Character Analysis of Winston Smith in 1984 Essay

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“We are taught that the hero’s journey is the journey from weakness to strength. But...[this is] wrong. The real hero’s journey is the journey from strength to weakness.” The real hero shows the ability to rise above challenges, even in a state of weakness, and wind up victorious. The real hero is flawed, but his courage, selflessness, and sacrifices for the greater good will rise above all. Winston Smith of 1984 is described as a “small frail figure” with a “varicose ulcer above his right ankle.” This is evidently not the image conjured when one imagines a hero, but due to the deceiving nature of appearances, we must consider his actions. What does Winston do? He writes “DOWN WITH BIG BROTHER” repetitively in his diary, he engages in a…show more content…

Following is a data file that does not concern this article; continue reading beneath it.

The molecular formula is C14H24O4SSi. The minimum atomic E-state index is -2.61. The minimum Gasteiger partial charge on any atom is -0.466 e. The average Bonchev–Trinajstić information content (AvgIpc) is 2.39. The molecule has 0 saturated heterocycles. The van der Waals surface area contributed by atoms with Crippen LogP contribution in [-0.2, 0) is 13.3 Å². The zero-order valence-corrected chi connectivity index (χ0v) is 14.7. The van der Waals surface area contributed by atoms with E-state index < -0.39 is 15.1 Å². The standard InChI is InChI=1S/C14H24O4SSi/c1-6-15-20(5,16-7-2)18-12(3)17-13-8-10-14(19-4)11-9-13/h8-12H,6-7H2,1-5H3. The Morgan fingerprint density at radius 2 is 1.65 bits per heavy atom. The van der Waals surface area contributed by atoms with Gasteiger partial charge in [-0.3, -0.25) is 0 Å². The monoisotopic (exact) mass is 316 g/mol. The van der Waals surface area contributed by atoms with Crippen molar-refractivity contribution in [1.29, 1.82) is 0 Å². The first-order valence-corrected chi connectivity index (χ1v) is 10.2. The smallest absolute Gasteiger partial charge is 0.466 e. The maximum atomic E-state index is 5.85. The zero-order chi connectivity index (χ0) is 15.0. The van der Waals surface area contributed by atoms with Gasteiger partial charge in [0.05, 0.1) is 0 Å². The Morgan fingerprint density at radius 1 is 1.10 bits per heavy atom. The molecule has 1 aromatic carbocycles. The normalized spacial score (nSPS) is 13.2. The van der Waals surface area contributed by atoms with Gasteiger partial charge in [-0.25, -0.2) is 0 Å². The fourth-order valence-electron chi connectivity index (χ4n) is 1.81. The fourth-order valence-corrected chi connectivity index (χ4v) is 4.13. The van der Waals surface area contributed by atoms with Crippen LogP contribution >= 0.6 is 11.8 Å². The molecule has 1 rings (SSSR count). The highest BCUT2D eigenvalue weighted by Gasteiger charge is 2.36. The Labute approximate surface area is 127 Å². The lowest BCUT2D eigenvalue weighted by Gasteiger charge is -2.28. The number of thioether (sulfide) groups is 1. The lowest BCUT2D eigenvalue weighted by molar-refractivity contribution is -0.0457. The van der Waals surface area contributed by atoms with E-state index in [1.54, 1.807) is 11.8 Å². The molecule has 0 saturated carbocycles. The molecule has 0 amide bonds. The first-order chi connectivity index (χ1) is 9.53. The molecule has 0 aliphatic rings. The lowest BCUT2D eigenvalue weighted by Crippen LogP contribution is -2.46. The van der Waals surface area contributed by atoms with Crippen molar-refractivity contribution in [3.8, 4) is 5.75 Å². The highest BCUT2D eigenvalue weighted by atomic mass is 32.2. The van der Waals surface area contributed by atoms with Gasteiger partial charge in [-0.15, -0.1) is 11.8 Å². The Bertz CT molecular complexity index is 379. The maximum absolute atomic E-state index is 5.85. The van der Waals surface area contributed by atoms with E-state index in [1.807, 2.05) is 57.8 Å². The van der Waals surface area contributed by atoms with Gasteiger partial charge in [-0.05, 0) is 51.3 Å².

He believed in “down with Big Brother” but was too terrified for indulging in that forbidden thought to dare to do anything at all. “I love you” would be said to Winston by a girl he did not know at all. His impression of her had been one of uneasiness and animosity; he questioned why she seemed to follow him around and believed her to be a member of the Thought Police or an “amateur spy.” Though he lacked any actual knowledge about the girl, Julia, he immediately accepted her initiation of a relationship. This relationship looked to be one of physical intimacy rather than any sort of emotional dependency; Winston’s fornication with Julia seemed to be his personal way of rebelling against the anti-sex policies. He would feel as though he were revolting against the Party and Big Brother and this appeared to be the only rebelling Winston would do. This type of sudden acceptance of an anti-Party offer, regardless of any evidence from the character, would not be Winston’s first. He had made eye contact with a member of the Inner Party, O’Brien, and decided “he knew...that O’Brien was thinking the same thing as himself. An unmistakable message had passed. It was as though their two minds had opened and the thoughts were flowing from one into the other through their eyes. ‘I am with you,’ O’Brien seemed to be saying to [Winston]. ‘I know precisely what [Winston is] feeling. I know all about

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